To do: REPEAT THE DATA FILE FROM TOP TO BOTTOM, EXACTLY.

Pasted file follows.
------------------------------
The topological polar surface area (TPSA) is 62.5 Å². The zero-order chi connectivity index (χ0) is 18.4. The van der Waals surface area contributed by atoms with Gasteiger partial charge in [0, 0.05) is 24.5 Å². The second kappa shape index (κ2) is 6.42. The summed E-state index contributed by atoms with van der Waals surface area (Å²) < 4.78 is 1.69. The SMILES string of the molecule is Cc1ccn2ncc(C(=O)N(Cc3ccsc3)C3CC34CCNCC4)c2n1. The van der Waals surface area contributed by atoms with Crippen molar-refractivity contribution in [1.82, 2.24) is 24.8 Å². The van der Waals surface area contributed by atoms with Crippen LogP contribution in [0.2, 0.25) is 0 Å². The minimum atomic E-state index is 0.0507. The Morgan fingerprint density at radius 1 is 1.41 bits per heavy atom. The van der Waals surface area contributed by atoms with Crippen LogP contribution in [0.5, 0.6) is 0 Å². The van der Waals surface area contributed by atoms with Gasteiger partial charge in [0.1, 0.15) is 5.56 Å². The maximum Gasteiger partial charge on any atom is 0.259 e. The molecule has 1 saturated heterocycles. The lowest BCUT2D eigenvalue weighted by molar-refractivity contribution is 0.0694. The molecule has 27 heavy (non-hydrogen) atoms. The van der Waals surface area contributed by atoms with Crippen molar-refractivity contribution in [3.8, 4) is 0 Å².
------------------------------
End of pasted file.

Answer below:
The topological polar surface area (TPSA) is 62.5 Å². The zero-order chi connectivity index (χ0) is 18.4. The van der Waals surface area contributed by atoms with Gasteiger partial charge in [0, 0.05) is 24.5 Å². The second kappa shape index (κ2) is 6.42. The summed E-state index contributed by atoms with van der Waals surface area (Å²) < 4.78 is 1.69. The SMILES string of the molecule is Cc1ccn2ncc(C(=O)N(Cc3ccsc3)C3CC34CCNCC4)c2n1. The van der Waals surface area contributed by atoms with Crippen molar-refractivity contribution in [1.82, 2.24) is 24.8 Å². The van der Waals surface area contributed by atoms with Crippen LogP contribution in [0.2, 0.25) is 0 Å². The minimum atomic E-state index is 0.0507. The Morgan fingerprint density at radius 1 is 1.41 bits per heavy atom. The van der Waals surface area contributed by atoms with Crippen LogP contribution in [0.5, 0.6) is 0 Å². The van der Waals surface area contributed by atoms with Gasteiger partial charge in [0.1, 0.15) is 5.56 Å². The maximum Gasteiger partial charge on any atom is 0.259 e. The molecule has 1 saturated heterocycles. The lowest BCUT2D eigenvalue weighted by molar-refractivity contribution is 0.0694. The molecule has 27 heavy (non-hydrogen) atoms. The van der Waals surface area contributed by atoms with Crippen molar-refractivity contribution in [3.8, 4) is 0 Å².